De Blasio calls Trump’s NYC ‘ghost town’ description ‘unfair,’ Manhattan offices could fill up more by early 2021

One Vanderbilt, the latest skyscraper to grace New York’s iconic skyline is set to open
FILE PHOTO: The 73 story One Vanderbilt office tower, the latest super-tall skyscraper to grace New York’s iconic skyline, is set to open while the coronavirus disease (COVID-19) keeps the largest and richest U.S. office market almost empty, in midtown Manhattan, New York City, New York, U.S., September 9, 2020. Picture taken September 9, 2020. (REUTERS/Mike Segar)

New Yorkers should expect to see Manhattan office buildings fill up more by early next year, Mayor Bill de Blasio said during an interview on WNYC’s The Brian Lehrer Show Friday morning. 

The comment came after Lehrer asked the mayor to confirm or refute claims that the city had agreed to bring back 25% of city workers by the end of the year. As of Sept. 18, only 10% of Manhattan office workers had returned to their buildings, the Wall Street Journal reported late last month. 

De Blasio confirmed that City Hall had indeed been considering bringing back more of its workforce, but new developments were put on hold due to the recent COVID clusters in Brooklyn and Queens. City officials will decide when to increase the percent of city workers allowed back in buildings based on how the city “comes out” of the boroughs’ problem areas. 

“It’s all going to be based on what our healthcare situation is and what our positivity level is,” de Blasio said. De Blasio add that it has been difficult to allow for more office workers to return to midtown given its large concentration of office workers. 

De Blasio then reminded listeners that although midtown offices may not be full, that the city’s outer boroughs are “vibrant” and full of activity.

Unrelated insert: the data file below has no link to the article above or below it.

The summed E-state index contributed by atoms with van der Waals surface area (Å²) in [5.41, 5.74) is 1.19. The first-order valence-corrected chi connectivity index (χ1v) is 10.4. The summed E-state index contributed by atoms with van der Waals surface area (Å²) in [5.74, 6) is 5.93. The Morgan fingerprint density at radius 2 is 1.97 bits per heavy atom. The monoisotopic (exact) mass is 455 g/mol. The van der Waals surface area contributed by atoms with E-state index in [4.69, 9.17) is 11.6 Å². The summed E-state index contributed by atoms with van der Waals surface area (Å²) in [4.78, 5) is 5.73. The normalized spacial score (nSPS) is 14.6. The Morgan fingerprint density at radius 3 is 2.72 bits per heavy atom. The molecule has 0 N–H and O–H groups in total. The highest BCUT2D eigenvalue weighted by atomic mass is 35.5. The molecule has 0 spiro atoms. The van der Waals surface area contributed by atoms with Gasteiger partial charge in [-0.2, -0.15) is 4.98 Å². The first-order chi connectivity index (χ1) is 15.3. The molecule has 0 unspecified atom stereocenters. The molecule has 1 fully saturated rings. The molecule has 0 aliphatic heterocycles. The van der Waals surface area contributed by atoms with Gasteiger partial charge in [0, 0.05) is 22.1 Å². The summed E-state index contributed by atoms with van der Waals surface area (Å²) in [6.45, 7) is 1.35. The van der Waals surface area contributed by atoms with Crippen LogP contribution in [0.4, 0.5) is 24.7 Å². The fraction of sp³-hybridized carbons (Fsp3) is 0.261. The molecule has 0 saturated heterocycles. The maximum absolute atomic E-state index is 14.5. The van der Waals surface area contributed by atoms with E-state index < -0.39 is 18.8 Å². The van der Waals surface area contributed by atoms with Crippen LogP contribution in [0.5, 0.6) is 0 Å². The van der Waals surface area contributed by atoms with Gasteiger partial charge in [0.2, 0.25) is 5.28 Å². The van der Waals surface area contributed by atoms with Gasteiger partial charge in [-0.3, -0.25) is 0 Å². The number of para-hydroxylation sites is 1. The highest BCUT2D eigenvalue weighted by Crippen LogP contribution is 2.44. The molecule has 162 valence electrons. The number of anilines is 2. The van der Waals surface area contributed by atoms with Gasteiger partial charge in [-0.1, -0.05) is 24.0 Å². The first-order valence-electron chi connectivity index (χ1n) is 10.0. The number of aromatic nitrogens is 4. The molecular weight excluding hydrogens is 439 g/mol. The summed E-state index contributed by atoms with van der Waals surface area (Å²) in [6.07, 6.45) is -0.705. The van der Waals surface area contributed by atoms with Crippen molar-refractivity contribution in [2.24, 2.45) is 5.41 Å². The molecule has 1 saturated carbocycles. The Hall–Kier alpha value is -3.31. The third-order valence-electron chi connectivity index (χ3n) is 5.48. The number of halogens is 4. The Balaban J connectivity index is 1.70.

“I think that a lot of business leaders think of the world as midtown out and the rest as ancillary and I think it’s the other away around,” de Blasio said. “Midtown is important but it is not the center of the universe.” 

The comment paralleled an earlier statement de Blasio made during his interview with Lehrer in which he called President Donald Trump’s description of New York City as a “ghost town” during Thursday night’s presidential debate a “fallacy” and “unfair.” 

“Look at what’s happened to New York, it’s a ghost town,” said Trump.” For so many years I loved it, it was vibrant–it’s dying, everyone is leaving New York.”

President Trump first referred to the city as a “ghost town” during the first presidential debate with former Vice President and Democratic presidential nominee Joe Biden.  New Yorkers quickly mocked the comment on social media with many posting photos of people struggling to find parking, enjoying outdoor dining, walking their dogs, and in general continuing on with life in the new normal. 

“Areas like midtown have a long way to go but we have made a hell of a lot of progress,” de Blasio said. “You know I turn it on him, the only ghost town is going to be Mar a Lago after he is forced out of office by the decision of the people on election day,” de Blasio said. 

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